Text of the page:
Hwaseong Wetlands FNS, November 16-20

A few days back at the Hwaseong Wetlands Flyway Network Site (FNS), conducting a Training Workshop focused on the identification, counting and ecological requirements of geese, swans and ducks and also some survey work. Because of restrictions imposed by the alleged detection of Highly Pathogenic Avian Influenza in one (?) unspecified (?) wild bird (?) and now at least seven different poultry farms elsewhere in the country (so that is why we call this disease “Poultry Flu”…!), restrictions were imposed preventing the workshop participants from actually looking at any birds.

Learning to separate Taiga and Tundra Bean Geese in the “field” © Nial Moores

Nonetheless, during survey with Birds Korea members Dr Lee Jiwone on 16th (more or less from dawn until dusk in beautiful weather), on 17th at dawn and on 18th in the afternoon and Mr Jung Hanchul on 20th for half a day, (with the rest ruined by dense fog), we counted just over 80,000 waterbirds, with the most numerous species Greater White-fronted Goose (25,000+), Tundra Bean Goose (20,000+), Mallard (17,510), Baikal Teal (c. 3,500) and Eurasian Curlew (2,825). 

Many birders think it is impossible to count geese flocks in flight at dawn…© Nial Moores
until they realise that the only other choice is to try to count geese spread across huge expanses of rice-field © Nial Moores
Almost always hard to see well: two of the survey’s Lesser White-fronted Goose Anser erythropus 흰이마기러기 © Nial Moores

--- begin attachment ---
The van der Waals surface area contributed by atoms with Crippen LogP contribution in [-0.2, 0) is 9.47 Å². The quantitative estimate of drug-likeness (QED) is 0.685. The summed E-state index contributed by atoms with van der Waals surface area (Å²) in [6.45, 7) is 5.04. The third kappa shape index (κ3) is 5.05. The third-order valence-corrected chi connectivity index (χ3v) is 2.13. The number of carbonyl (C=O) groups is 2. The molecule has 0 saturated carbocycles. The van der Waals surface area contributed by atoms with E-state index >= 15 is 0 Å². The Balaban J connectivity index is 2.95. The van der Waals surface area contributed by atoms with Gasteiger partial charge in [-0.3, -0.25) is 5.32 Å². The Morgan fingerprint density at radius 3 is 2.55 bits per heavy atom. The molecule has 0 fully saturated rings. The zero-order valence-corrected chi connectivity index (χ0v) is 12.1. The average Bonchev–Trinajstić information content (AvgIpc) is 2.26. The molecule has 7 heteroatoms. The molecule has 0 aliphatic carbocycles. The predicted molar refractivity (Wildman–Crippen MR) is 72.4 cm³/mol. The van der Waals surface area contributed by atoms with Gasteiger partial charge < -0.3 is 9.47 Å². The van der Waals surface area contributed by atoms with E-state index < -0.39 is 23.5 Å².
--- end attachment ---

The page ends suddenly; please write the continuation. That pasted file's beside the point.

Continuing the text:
In addition to the massive flight of “grey geese” at dawn, highlights included a single adult Snow Goose, four Tundra Swan and four Pied Avocet (both surprisingly rare in the ROK); great views of several Hen Harrier, including two ghost-plumaged adult males; a flock of 25 or so Light-vented Bulbul (still a good count here); and a total of nine globally threatened bird species.

Three of the survey’s four Pied Avocet Recurvirostra avosetta 딋부리장다리물떼새 © Nial Moores

This list included ten or more Vulnerable Lesser White-fronted Goose (with most detected by flight calls on 16th, when three were also seen in rice-fields), single Vulnerable Long-tailed Duck and White-naped Crane, 11 rather tardy Endangered Far Eastern Curlew (most or all in their First Calendar-year), 83 Vulnerable Saunders’s Gull (including one leg-flagged adult, too distant to identify to individual), five Endangered Oriental Stork (including at least two unmarked birds and one bird with leg ring E19 – i.e. the same individual photographed during our survey in mid-August), and two Endangered Black-faced Spoonbill (one with leg ring M66).

White-naped Crane Antigone vipio 재두루미 © Nial Moores

Presumably one of the regularly over-wintering Long-tailed Duck Clangula hyemalis 바다꿩, back in his usual spot © Nial Moores
One of the 11 rather late Far Eastern Curlew Numenius madagascariensis 알락꼬리마도요 © Nial Moores
And a small section of a flock of 83 Saunders’s Gull Chroicocephalus saundersi 검은머리갈매기 © Nial Moores
Oriental Stork Ciconia boyciana 황새 “E19” © Nial Moores
Black-faced Spoonbill Platalea minor 저어새 on right, with two Eurasian Spoonbill Platalea leucorodia 노랑부리저어새. Note the smaller size of the Black-faced, with shorter bill and legs, in addition to the more extensive dark “face” © Nial Moores

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